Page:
Fears raised over Armstrong Hall site despite consultation on its future

September 29 2017

CONCERNS have been raised that Thornbury’s Armstrong Hall complex will be sold off and an extended Turnberries community building used as a future performance venue, despite a programme of consultation.

CONCERNS have been raised that Thornbury’s Armstrong Hall complex will be sold off and an extended Turnberries community building used as a future performance venue, despite a programme of consultation.

 A number of local residents have suggested the option is a “done deal” and there are now moves to try and hold a public meeting so there can be a full debate about the issue.

Three drop-in sessions to outline two proposals were held in the town recently as part of a month-long consultation ahead of a decision being made.

The Armstrong Hall - the town’s main performance location - needs significant refurbishment to allow its continued long-term use.

It has seen Thornbury Town Council and South Gloucestershire Council working together for the past seven months, along with trustees of Turnberries in Bath Road, to discuss where community facilities in the town could best be located.

One option would be to refurbish and extend the Armstrong Hall to provide changing rooms and extra multi-purpose meeting space.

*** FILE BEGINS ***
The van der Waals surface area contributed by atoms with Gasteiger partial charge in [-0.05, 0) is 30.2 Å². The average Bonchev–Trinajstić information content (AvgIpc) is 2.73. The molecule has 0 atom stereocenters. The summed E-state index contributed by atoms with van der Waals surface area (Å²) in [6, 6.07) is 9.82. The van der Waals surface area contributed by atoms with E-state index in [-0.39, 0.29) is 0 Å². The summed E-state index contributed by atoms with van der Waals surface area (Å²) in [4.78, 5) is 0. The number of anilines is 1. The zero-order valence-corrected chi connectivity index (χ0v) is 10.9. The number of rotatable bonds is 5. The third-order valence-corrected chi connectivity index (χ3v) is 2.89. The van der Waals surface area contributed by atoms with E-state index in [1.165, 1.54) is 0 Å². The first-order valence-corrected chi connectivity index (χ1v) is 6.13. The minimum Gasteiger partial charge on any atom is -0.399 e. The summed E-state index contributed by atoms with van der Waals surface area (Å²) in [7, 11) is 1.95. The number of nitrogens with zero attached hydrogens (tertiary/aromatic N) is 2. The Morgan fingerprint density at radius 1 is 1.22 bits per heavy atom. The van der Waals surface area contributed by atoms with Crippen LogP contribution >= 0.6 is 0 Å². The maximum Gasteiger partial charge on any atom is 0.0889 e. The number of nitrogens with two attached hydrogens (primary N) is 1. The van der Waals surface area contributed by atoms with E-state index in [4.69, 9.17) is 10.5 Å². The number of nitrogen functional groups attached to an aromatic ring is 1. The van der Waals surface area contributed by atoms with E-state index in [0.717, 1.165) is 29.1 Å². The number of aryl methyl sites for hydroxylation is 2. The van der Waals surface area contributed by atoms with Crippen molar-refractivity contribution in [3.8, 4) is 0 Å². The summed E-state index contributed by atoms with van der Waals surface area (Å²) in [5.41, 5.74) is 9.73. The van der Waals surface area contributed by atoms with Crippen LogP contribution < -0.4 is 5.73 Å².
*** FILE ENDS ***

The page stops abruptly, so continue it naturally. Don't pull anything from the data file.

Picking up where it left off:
The second proposal would involve building a large hall extension onto Turnberries to create a performance area with stage, changing rooms and extra community meeting space, selling the Armstrong Hall site for redevelopment and using the proceeds to part-fund the extension at Turnberries.

Questions have also been asked about ownership of any performance hall at Turnberries as South Gloucestershire Council owns the building, while the town council manages the Armstrong Hall and a trust owns the freehold.

Among users of the Armstrong Hall is the Thornbury Arts Festival committee, which said it would prefer a new purpose built development on the current site in Chapel Street.  

In its submitted comments to the consultation, it said the option for Turnberries was “not ambitious enough” and gave the impression that too much was being crammed into a small area.

It had concerns about limited foyer space and the capacity of the bigger of two halls, which it said was not viable for arts festival events.

It said it was “disappointed by this proposal” and feared that if the Turnberries option went ahead, the festival would no longer be able to bring the quality of performances to the town that residents had come to expect.

A decision of the future of the facilities is set to be taken later in the autumn, when it has been said the views of local people will be considered.